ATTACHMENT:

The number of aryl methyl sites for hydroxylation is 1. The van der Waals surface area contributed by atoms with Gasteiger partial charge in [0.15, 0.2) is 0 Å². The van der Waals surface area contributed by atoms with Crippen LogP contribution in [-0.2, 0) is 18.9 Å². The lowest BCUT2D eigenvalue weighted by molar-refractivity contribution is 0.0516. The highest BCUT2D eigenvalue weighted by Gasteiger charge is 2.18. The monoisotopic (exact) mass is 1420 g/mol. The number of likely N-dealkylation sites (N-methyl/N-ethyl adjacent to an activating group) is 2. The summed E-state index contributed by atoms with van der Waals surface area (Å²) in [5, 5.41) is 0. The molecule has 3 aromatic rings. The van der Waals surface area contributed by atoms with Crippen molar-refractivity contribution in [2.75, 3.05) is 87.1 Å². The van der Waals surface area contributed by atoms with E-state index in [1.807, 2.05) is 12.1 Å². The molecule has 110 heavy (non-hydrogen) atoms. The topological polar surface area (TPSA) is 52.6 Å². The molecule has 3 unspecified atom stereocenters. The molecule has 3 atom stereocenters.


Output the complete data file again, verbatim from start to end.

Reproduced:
The number of aryl methyl sites for hydroxylation is 1. The van der Waals surface area contributed by atoms with Gasteiger partial charge in [0.15, 0.2) is 0 Å². The van der Waals surface area contributed by atoms with Crippen LogP contribution in [-0.2, 0) is 18.9 Å². The lowest BCUT2D eigenvalue weighted by molar-refractivity contribution is 0.0516. The highest BCUT2D eigenvalue weighted by Gasteiger charge is 2.18. The monoisotopic (exact) mass is 1420 g/mol. The number of likely N-dealkylation sites (N-methyl/N-ethyl adjacent to an activating group) is 2. The summed E-state index contributed by atoms with van der Waals surface area (Å²) in [5, 5.41) is 0. The molecule has 3 aromatic rings. The van der Waals surface area contributed by atoms with Crippen molar-refractivity contribution in [2.75, 3.05) is 87.1 Å². The van der Waals surface area contributed by atoms with E-state index in [1.807, 2.05) is 12.1 Å². The molecule has 110 heavy (non-hydrogen) atoms. The topological polar surface area (TPSA) is 52.6 Å². The molecule has 3 unspecified atom stereocenters. The molecule has 3 atom stereocenters.